Today, we ourselves (as a collective church body) make up the temple of God. We don’t offer sacrifices on a burning altar; we now offer all of ourselves to living God’s way of life (Rom. 12:1). It shouldn’t be any surprise, then, that as living sacrifices we also go through a sort of fire. It’s a metaphor for the things that make people holy by testing and refining us (Is 48.10; Mal. 3:2-3; 1 Peter 1:6-8).

“I will bring the third part into the fire,
    and will refine them as silver is refined,
    and will test them like gold is tested.
They will call on my name, and I will hear them.
    I will say, ‘It is my people;’
    and they will say, ‘Yahweh is my God.’”

Zechariah 13:9, WEB

For no one can lay any foundation other than what is being laid, which is Jesus Christ. If anyone builds on the foundation with gold, silver, precious stones, wood, hay, or straw, each builder’s work will be plainly seen, for the Day will make it clear, because it will be revealed by fire. And the fire will test what kind of work each has done. If what someone has built survives, he will receive a reward. If someone’s work is burned up, he will suffer loss. He himself will be saved, but only as through fire.

1 Corinthians 3:11-15, NET

Fire provides testing and purification. When something goes into fire like this, the unholy things get burned off leaving only the holy behind. As the writer of Hebrews says, we who are “receiving a Kingdom that can’t be shaken” should “serve God acceptably, with reverence and awe, for our God is a consuming fire” (Heb. 12:28-29, WEB). We want to be like God and to dwell with God, which means we need to become something capable of surviving this fire. We need to be holy as He is holy.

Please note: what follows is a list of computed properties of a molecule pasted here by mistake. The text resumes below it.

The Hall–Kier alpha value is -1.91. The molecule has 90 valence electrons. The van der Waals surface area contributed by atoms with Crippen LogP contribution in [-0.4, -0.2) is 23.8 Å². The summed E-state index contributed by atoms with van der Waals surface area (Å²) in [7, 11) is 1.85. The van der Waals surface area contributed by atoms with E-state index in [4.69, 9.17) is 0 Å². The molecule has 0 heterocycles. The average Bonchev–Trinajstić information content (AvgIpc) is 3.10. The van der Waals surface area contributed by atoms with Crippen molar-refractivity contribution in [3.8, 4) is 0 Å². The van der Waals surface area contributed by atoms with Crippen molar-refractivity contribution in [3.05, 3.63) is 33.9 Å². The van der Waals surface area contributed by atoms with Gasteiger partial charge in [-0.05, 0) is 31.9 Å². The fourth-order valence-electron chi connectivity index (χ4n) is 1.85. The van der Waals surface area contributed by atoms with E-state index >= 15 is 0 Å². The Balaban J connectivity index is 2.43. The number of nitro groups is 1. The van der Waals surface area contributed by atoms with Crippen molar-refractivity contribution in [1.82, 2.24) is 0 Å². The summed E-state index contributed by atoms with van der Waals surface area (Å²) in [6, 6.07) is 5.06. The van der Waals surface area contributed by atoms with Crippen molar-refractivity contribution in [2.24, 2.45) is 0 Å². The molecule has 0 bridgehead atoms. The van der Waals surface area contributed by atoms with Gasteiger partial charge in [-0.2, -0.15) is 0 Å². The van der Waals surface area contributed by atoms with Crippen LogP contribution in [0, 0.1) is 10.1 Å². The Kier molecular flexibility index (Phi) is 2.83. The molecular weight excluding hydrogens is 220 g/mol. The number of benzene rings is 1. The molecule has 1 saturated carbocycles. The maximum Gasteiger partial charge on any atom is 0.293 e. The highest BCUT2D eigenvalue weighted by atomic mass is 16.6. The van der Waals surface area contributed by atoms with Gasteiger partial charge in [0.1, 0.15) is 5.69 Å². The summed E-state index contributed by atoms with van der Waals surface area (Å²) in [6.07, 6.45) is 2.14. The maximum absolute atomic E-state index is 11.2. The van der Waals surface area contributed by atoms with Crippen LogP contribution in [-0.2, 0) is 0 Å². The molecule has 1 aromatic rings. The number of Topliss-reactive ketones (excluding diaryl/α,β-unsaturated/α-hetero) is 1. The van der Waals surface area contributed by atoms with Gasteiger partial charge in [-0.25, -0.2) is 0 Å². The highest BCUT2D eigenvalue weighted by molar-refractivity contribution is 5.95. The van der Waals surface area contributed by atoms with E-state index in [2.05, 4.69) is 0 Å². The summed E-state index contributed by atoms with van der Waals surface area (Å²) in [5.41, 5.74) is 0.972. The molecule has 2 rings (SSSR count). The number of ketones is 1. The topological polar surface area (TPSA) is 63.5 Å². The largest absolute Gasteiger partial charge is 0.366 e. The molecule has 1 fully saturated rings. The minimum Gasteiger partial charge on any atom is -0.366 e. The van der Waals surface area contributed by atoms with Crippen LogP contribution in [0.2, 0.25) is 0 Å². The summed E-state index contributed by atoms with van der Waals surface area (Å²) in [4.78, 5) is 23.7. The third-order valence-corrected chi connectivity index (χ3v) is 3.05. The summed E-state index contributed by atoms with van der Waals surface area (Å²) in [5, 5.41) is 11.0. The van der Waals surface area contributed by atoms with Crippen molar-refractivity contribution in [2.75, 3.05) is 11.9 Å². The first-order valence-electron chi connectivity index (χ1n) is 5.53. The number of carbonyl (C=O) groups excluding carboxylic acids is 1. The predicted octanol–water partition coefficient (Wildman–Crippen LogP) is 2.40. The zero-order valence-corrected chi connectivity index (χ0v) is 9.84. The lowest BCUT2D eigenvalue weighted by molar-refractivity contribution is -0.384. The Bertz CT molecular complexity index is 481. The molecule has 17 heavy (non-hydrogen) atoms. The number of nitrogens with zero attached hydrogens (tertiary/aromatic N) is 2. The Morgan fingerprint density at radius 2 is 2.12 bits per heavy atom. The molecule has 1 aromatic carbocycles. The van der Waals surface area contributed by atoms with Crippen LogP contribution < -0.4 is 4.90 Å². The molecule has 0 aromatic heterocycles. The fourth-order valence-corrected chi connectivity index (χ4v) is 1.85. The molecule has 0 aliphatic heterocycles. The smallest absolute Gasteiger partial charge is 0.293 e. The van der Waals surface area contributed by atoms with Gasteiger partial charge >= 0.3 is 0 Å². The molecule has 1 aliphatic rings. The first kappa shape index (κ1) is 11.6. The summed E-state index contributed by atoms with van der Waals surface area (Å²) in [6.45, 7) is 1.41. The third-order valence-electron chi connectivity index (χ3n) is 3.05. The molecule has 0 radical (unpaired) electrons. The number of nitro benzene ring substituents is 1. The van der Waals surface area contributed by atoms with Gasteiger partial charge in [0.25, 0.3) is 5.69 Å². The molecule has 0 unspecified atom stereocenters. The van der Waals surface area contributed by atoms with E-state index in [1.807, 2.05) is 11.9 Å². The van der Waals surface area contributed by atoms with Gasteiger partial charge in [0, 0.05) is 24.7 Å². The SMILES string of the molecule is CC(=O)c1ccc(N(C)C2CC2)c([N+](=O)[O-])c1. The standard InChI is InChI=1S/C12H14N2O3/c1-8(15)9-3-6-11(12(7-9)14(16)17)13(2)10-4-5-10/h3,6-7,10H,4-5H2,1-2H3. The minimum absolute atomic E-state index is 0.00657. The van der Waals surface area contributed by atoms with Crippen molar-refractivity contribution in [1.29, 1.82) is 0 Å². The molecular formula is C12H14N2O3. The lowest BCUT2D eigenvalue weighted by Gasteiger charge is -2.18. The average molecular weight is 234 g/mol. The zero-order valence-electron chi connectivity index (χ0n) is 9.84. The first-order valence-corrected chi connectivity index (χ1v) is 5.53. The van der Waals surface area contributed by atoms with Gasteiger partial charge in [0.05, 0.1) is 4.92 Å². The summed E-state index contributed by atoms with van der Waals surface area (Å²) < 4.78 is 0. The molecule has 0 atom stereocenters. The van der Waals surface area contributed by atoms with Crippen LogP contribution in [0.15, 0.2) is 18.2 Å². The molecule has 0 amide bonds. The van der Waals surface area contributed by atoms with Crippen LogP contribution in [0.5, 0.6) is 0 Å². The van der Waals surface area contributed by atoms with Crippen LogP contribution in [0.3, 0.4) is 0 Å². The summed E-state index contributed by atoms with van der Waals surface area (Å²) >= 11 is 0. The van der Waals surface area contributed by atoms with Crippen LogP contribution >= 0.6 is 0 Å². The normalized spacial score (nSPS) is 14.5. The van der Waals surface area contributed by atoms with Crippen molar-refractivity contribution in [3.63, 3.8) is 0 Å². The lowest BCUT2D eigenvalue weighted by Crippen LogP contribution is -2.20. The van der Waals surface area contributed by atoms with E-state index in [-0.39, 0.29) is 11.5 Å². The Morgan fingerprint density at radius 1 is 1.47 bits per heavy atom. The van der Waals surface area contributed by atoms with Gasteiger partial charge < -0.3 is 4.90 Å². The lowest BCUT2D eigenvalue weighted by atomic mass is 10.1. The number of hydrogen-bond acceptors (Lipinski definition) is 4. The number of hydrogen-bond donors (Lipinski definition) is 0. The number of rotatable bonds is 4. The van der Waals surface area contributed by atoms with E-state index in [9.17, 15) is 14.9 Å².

Living In Fire

The sinners in Zion are afraid.
Trembling has seized the godless ones.
Who among us can live with the devouring fire?
Who among us can live with everlasting burning?
He who walks righteously
and speaks blamelessly,
he who despises the gain of oppressions,
who gestures with his hands, refusing to take a bribe,
who stops his ears from hearing of blood,
and shuts his eyes from looking at evil—
he will dwell on high.
His place of defense will be the fortress of rocks.
His bread will be supplied.
His waters will be sure.

Isiaiah 33:14-16, WEB

Sinners look at God and ask how anyone could “live with the devouring fire” and “everlasting burning?” We wonder that, too. There’s a list here in Isaiah of things the sort of people who can live in God’s fire do. They’re righteous, blameless, oppose oppression, don’t take bribes or pay attention to evil. Those are things we should strive for, but we also know we don’t do these things perfectly. We have all sinned and an encounter with pure holiness would be terrifying. If we saw God right now, we’d likely have a similar reaction to Isaiah when he said, “Woe is me! For I am undone, because I am a man of unclean lips, and I dwell among a people of unclean lips: for my eyes have seen the King, Yahweh of Armies!” (Isaiah 6:1-5, WEB). The more clearly you see God, the more you realize how poorly you measure up. But God has a fiery solution.

Then one of the seraphim flew to me, having a live coal in his hand, which he had taken with the tongs from off the altar. He touched my mouth with it, and said, “Behold, this has touched your lips; and your iniquity is taken away, and your sin forgiven.”

Isaiah 6:6-7, WEB

Isaiah’s lips, as a stand-in for his whole life, were purified with holy fire. Similarly, Jesus Christ baptizes each believer “with the Holy Spirit and with fire” (Luke 3:15-17, NET). The “fire” part of the three baptisms of Christianity makes us more and more like God, refining us until we look just like Jesus. This process continues our whole lives.

Our God is a devouring, jealous fire who will not tolerate unfaithfulness. He does not want to punish us with His fire, though. He wants to use fire to refine us and make us holy like Him. Even the fiery trials we face serve a purpose when we give ourselves up to Him as living sacrifices to do His will. This perspective helps us contextualize our sufferings and trust God when He chooses to help us through trials rather than immediately take us out of them. When we’re dwelling with God, fire can be a good thing.

Featured image by Pexels from Pixabay